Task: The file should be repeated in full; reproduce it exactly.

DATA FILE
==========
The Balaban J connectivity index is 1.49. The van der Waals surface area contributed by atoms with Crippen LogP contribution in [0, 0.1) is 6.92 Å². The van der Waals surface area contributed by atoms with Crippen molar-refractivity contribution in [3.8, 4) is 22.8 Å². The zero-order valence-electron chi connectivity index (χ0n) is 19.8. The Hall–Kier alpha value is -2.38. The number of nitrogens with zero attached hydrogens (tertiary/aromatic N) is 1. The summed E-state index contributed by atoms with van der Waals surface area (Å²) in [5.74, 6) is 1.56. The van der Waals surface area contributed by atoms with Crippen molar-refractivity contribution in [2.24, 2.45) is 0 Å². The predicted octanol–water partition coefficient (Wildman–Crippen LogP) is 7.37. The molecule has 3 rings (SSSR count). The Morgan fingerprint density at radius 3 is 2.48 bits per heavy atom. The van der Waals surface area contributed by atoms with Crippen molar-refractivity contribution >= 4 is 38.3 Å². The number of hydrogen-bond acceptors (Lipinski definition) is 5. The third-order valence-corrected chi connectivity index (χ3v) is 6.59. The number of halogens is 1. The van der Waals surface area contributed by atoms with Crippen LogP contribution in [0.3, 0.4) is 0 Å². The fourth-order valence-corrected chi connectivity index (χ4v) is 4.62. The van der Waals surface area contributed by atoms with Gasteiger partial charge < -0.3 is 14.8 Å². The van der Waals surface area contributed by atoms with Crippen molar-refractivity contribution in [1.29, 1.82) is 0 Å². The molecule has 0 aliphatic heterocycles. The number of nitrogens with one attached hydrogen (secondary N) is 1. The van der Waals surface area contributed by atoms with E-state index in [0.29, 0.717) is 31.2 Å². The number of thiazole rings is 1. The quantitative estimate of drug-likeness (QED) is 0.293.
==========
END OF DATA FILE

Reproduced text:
The Balaban J connectivity index is 1.49. The van der Waals surface area contributed by atoms with Crippen LogP contribution in [0, 0.1) is 6.92 Å². The van der Waals surface area contributed by atoms with Crippen molar-refractivity contribution in [3.8, 4) is 22.8 Å². The zero-order valence-electron chi connectivity index (χ0n) is 19.8. The Hall–Kier alpha value is -2.38. The number of nitrogens with zero attached hydrogens (tertiary/aromatic N) is 1. The summed E-state index contributed by atoms with van der Waals surface area (Å²) in [5.74, 6) is 1.56. The van der Waals surface area contributed by atoms with Crippen molar-refractivity contribution in [2.24, 2.45) is 0 Å². The predicted octanol–water partition coefficient (Wildman–Crippen LogP) is 7.37. The molecule has 3 rings (SSSR count). The Morgan fingerprint density at radius 3 is 2.48 bits per heavy atom. The van der Waals surface area contributed by atoms with Crippen molar-refractivity contribution >= 4 is 38.3 Å². The number of hydrogen-bond acceptors (Lipinski definition) is 5. The third-order valence-corrected chi connectivity index (χ3v) is 6.59. The number of halogens is 1. The van der Waals surface area contributed by atoms with Crippen LogP contribution in [0.3, 0.4) is 0 Å². The fourth-order valence-corrected chi connectivity index (χ4v) is 4.62. The van der Waals surface area contributed by atoms with Gasteiger partial charge < -0.3 is 14.8 Å². The van der Waals surface area contributed by atoms with Crippen molar-refractivity contribution in [1.29, 1.82) is 0 Å². The molecule has 0 aliphatic heterocycles. The number of nitrogens with one attached hydrogen (secondary N) is 1. The van der Waals surface area contributed by atoms with E-state index in [0.29, 0.717) is 31.2 Å². The number of thiazole rings is 1. The quantitative estimate of drug-likeness (QED) is 0.293.